Showing posts with label MK-5172. Show all posts
Showing posts with label MK-5172. Show all posts

Sunday, November 3, 2013

Merck's 'breakthrough' hep C combo plays catch-up

 Investment Commentary

Merck's 'breakthrough' hep C combo plays catch-up with promising PhII results

November 3, 2013 | By


Merck may be playing catch-up in the race to develop the first all-oral combo treatment for hepatitis C, but it made a good case over the weekend that it has a real contender in the pipeline.
Now its combination of MK-5172, an NS3/4A protease inhibitor, and the NS5A treatment MK-8742 produced cure rates ranging from 96% to 100% among small groups of genotype 1a and 1b patients. A total of 58 evaluable patients were included in the readout with the combo provided both with and without ribavirin.

Read more.....

Related:
AASLD-High cure rates seen with Merck oral hepatitis drugs -study

Saturday, November 2, 2013

AASLD-High cure rates seen with Merck oral hepatitis drugs -study

Sat Nov 2, 2013 1:30pm GMT

Nov 2 (Reuters) - A combination of two oral hepatitis C treatments developed by Merck & Co led to high cure rates in previously untreated patients, indicating the company is a contender in the race to find new treatments for the liver destroying virus.

The treatments tested with and without the older drug ribavirin led to cure rates of 96 percent to 100 percent, according to interim data from a small midstage clinical trial.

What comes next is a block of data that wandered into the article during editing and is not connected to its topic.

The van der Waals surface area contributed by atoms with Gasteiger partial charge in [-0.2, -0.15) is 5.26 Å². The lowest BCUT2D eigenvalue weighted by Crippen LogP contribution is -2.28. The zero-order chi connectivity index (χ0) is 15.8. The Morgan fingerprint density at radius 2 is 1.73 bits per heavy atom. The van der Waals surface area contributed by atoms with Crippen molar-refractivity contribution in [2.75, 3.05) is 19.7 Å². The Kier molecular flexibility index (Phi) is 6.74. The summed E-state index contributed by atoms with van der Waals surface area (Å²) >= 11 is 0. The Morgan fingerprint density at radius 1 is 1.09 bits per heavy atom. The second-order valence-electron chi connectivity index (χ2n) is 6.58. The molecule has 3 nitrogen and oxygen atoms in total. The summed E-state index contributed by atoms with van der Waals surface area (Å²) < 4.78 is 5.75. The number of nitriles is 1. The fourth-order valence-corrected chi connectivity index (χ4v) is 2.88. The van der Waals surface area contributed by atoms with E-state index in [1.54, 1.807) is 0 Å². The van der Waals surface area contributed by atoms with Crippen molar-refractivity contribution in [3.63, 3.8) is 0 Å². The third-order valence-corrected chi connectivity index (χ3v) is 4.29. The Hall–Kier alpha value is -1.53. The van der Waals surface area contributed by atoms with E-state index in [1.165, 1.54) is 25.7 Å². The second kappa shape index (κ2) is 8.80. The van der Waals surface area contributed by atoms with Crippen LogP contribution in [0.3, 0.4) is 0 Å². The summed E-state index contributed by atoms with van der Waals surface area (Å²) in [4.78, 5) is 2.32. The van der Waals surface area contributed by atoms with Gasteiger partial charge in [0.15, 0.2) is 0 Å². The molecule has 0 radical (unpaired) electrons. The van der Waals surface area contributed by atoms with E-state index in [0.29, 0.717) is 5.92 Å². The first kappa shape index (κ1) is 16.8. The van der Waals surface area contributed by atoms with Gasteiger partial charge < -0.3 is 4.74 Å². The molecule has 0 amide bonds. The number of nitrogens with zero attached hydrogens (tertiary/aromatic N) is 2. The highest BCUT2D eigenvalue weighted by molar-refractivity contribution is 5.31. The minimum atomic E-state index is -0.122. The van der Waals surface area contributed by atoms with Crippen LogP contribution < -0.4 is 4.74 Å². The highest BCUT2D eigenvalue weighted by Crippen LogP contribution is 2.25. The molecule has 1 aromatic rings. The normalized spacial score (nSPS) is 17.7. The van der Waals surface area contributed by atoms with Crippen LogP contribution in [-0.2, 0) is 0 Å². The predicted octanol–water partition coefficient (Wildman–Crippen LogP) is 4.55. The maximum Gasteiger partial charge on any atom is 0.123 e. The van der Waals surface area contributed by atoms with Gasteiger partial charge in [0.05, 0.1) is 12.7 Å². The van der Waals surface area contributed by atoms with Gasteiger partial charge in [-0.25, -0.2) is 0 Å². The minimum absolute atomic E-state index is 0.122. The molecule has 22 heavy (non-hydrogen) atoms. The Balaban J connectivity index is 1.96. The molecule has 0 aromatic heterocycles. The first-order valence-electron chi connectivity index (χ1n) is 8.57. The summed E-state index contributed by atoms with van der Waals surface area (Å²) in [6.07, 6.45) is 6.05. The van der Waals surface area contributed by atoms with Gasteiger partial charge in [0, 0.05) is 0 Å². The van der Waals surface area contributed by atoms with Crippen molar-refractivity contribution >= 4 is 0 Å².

The results appear to confirm Merck will be competitive in the crowded race to develop interferon-free treatments for hepatitis C, assuming they are repeated in larger studies that include more difficult to treat patient populations, such as those not helped by prior therapy.

The 65-patient, 3-arm study tested MK-5172, a protease inhibitor, combined with MK-8742 from a highly promising new class of drugs called NS5A inhibitors for 12 weeks of treatment.

Based on data available at the time the interim results were released, 55 of 56 patients who completed the therapy were considered to be cured of the virus which is transmitted through infected blood from sources such as infected hypodermic needles or blood transfusions.

Patients who have no detectable levels of the virus in their blood 12 weeks after completing 12 weeks of treatment were deemed to be cured - a measure known as SVR 12, for sustained virologic response.

In the arm of the study that did not include the older oral medicine ribavirin, all 11 patients who completed therapy with MK-5172 and the higher 50 milligram dose of MK-8742 taken once a day achieved SVR 12.

All 12 patients who began that arm of the study had Genotype 1b of the liver disease, which is prevalent in Europe and Japan. It is considered somewhat easier to treat than Genotype 1a, the most common form of the virus seen in the United States, which may require a third drug in the regimen to achieve similarly high cure rates.

The other two arms - one testing 50 mg of MK-8742 and one using 20 mg - did include ribavirin given twice a day.

With the lower dose of the NS5A inhibitor, all 21 patients who completed therapy were deemed cured. In the group that received the higher dose in the three-drug combination, 23 of 24, or 96 percent, reached SVR 12. About three quarters of the patients in those arms were Genotype 1a.

Of the 65 patients in the study, only one had experienced a relapse of the virus, according to the data to be presented on Sunday at the American Association for the Study of Liver Diseases (AASLD) meeting in Washington.